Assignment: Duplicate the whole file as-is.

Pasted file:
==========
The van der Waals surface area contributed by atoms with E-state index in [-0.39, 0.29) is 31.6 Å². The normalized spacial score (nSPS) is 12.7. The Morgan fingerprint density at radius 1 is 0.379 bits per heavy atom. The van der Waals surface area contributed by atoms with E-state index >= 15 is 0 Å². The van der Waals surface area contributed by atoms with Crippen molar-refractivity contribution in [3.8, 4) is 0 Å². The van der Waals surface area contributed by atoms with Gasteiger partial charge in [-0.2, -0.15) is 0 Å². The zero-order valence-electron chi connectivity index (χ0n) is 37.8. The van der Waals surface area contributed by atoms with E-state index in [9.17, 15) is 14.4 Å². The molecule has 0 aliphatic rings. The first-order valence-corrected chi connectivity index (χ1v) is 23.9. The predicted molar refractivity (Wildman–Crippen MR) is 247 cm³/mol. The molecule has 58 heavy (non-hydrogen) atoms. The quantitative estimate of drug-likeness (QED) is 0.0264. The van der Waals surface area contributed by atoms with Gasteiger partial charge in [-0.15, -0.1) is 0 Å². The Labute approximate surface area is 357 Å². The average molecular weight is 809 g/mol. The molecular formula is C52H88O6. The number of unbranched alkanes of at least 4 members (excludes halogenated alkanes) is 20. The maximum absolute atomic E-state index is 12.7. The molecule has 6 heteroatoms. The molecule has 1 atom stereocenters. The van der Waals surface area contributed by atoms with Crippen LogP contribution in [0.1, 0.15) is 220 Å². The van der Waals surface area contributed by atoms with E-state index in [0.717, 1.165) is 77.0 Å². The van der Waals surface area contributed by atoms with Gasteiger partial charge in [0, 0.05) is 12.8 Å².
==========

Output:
The van der Waals surface area contributed by atoms with E-state index in [-0.39, 0.29) is 31.6 Å². The normalized spacial score (nSPS) is 12.7. The Morgan fingerprint density at radius 1 is 0.379 bits per heavy atom. The van der Waals surface area contributed by atoms with E-state index >= 15 is 0 Å². The van der Waals surface area contributed by atoms with Crippen molar-refractivity contribution in [3.8, 4) is 0 Å². The van der Waals surface area contributed by atoms with Gasteiger partial charge in [-0.2, -0.15) is 0 Å². The zero-order valence-electron chi connectivity index (χ0n) is 37.8. The van der Waals surface area contributed by atoms with E-state index in [9.17, 15) is 14.4 Å². The molecule has 0 aliphatic rings. The first-order valence-corrected chi connectivity index (χ1v) is 23.9. The predicted molar refractivity (Wildman–Crippen MR) is 247 cm³/mol. The molecule has 58 heavy (non-hydrogen) atoms. The quantitative estimate of drug-likeness (QED) is 0.0264. The van der Waals surface area contributed by atoms with Gasteiger partial charge in [-0.15, -0.1) is 0 Å². The Labute approximate surface area is 357 Å². The average molecular weight is 809 g/mol. The molecular formula is C52H88O6. The number of unbranched alkanes of at least 4 members (excludes halogenated alkanes) is 20. The maximum absolute atomic E-state index is 12.7. The molecule has 6 heteroatoms. The molecule has 1 atom stereocenters. The van der Waals surface area contributed by atoms with Crippen LogP contribution in [0.1, 0.15) is 220 Å². The van der Waals surface area contributed by atoms with E-state index in [0.717, 1.165) is 77.0 Å². The van der Waals surface area contributed by atoms with Gasteiger partial charge in [0, 0.05) is 12.8 Å².